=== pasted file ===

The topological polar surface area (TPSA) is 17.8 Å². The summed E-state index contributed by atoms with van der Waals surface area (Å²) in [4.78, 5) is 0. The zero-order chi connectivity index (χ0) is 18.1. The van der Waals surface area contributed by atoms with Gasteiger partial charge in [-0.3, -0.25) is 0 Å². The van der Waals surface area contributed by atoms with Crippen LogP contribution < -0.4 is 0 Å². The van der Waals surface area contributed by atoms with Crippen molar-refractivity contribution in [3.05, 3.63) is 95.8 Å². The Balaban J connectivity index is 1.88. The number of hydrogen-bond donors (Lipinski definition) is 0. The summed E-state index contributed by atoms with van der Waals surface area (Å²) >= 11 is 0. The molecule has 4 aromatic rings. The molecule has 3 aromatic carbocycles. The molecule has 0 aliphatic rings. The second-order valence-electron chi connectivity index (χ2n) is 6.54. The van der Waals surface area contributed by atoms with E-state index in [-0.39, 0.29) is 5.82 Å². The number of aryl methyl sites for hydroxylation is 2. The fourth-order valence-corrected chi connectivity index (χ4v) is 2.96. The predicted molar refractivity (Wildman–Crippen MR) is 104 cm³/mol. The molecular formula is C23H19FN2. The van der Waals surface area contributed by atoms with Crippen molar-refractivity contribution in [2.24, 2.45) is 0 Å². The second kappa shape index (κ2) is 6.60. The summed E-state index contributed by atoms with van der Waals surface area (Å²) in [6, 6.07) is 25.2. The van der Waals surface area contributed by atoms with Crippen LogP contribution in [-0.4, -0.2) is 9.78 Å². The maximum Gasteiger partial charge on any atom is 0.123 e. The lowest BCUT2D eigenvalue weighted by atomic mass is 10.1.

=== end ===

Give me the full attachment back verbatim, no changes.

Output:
The topological polar surface area (TPSA) is 17.8 Å². The summed E-state index contributed by atoms with van der Waals surface area (Å²) in [4.78, 5) is 0. The zero-order chi connectivity index (χ0) is 18.1. The van der Waals surface area contributed by atoms with Gasteiger partial charge in [-0.3, -0.25) is 0 Å². The van der Waals surface area contributed by atoms with Crippen LogP contribution < -0.4 is 0 Å². The van der Waals surface area contributed by atoms with Crippen molar-refractivity contribution in [3.05, 3.63) is 95.8 Å². The Balaban J connectivity index is 1.88. The number of hydrogen-bond donors (Lipinski definition) is 0. The summed E-state index contributed by atoms with van der Waals surface area (Å²) >= 11 is 0. The molecule has 4 aromatic rings. The molecule has 3 aromatic carbocycles. The molecule has 0 aliphatic rings. The second-order valence-electron chi connectivity index (χ2n) is 6.54. The van der Waals surface area contributed by atoms with E-state index in [-0.39, 0.29) is 5.82 Å². The number of aryl methyl sites for hydroxylation is 2. The fourth-order valence-corrected chi connectivity index (χ4v) is 2.96. The predicted molar refractivity (Wildman–Crippen MR) is 104 cm³/mol. The molecular formula is C23H19FN2. The van der Waals surface area contributed by atoms with Crippen molar-refractivity contribution in [2.24, 2.45) is 0 Å². The second kappa shape index (κ2) is 6.60. The summed E-state index contributed by atoms with van der Waals surface area (Å²) in [6, 6.07) is 25.2. The van der Waals surface area contributed by atoms with Crippen LogP contribution in [-0.4, -0.2) is 9.78 Å². The maximum Gasteiger partial charge on any atom is 0.123 e. The lowest BCUT2D eigenvalue weighted by atomic mass is 10.1.